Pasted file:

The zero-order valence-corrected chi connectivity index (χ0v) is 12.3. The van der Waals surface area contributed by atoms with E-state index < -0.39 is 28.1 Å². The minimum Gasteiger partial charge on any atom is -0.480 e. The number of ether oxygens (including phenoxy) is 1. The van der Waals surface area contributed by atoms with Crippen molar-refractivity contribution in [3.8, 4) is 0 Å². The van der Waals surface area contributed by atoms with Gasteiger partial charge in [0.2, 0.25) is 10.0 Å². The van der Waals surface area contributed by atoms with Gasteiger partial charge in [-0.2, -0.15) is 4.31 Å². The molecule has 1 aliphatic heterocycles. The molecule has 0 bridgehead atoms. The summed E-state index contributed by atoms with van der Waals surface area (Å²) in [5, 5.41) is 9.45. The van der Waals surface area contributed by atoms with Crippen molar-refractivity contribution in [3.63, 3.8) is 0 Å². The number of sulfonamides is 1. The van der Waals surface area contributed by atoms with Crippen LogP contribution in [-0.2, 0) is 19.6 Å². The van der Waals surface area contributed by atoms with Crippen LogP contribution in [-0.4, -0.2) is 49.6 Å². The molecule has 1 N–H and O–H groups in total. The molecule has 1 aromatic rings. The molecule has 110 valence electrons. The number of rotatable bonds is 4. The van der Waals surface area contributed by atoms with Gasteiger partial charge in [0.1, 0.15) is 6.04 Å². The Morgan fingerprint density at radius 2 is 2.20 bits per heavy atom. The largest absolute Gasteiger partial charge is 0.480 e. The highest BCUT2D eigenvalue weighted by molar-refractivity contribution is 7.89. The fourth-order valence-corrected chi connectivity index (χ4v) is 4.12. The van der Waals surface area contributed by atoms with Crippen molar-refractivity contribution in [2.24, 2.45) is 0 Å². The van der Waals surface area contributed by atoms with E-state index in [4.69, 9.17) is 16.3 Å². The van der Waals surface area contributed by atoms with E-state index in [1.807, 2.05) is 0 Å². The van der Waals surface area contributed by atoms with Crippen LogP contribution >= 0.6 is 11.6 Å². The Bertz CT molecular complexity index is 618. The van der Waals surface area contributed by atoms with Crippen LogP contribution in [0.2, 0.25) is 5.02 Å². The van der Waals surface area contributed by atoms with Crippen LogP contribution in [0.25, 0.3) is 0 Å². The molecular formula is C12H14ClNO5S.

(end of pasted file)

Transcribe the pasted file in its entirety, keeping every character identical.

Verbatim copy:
The zero-order valence-corrected chi connectivity index (χ0v) is 12.3. The van der Waals surface area contributed by atoms with E-state index < -0.39 is 28.1 Å². The minimum Gasteiger partial charge on any atom is -0.480 e. The number of ether oxygens (including phenoxy) is 1. The van der Waals surface area contributed by atoms with Crippen molar-refractivity contribution in [3.8, 4) is 0 Å². The van der Waals surface area contributed by atoms with Gasteiger partial charge in [0.2, 0.25) is 10.0 Å². The van der Waals surface area contributed by atoms with Gasteiger partial charge in [-0.2, -0.15) is 4.31 Å². The molecule has 1 aliphatic heterocycles. The molecule has 0 bridgehead atoms. The summed E-state index contributed by atoms with van der Waals surface area (Å²) in [5, 5.41) is 9.45. The van der Waals surface area contributed by atoms with Crippen molar-refractivity contribution in [3.63, 3.8) is 0 Å². The number of sulfonamides is 1. The van der Waals surface area contributed by atoms with Crippen LogP contribution in [-0.2, 0) is 19.6 Å². The van der Waals surface area contributed by atoms with Crippen LogP contribution in [-0.4, -0.2) is 49.6 Å². The molecule has 1 N–H and O–H groups in total. The molecule has 1 aromatic rings. The molecule has 110 valence electrons. The number of rotatable bonds is 4. The van der Waals surface area contributed by atoms with Gasteiger partial charge in [0.1, 0.15) is 6.04 Å². The Morgan fingerprint density at radius 2 is 2.20 bits per heavy atom. The largest absolute Gasteiger partial charge is 0.480 e. The highest BCUT2D eigenvalue weighted by molar-refractivity contribution is 7.89. The fourth-order valence-corrected chi connectivity index (χ4v) is 4.12. The van der Waals surface area contributed by atoms with Crippen molar-refractivity contribution in [2.24, 2.45) is 0 Å². The van der Waals surface area contributed by atoms with E-state index in [4.69, 9.17) is 16.3 Å². The van der Waals surface area contributed by atoms with E-state index in [1.807, 2.05) is 0 Å². The van der Waals surface area contributed by atoms with Crippen LogP contribution >= 0.6 is 11.6 Å². The Bertz CT molecular complexity index is 618. The van der Waals surface area contributed by atoms with Crippen LogP contribution in [0.2, 0.25) is 5.02 Å². The van der Waals surface area contributed by atoms with Crippen LogP contribution in [0.25, 0.3) is 0 Å². The molecular formula is C12H14ClNO5S.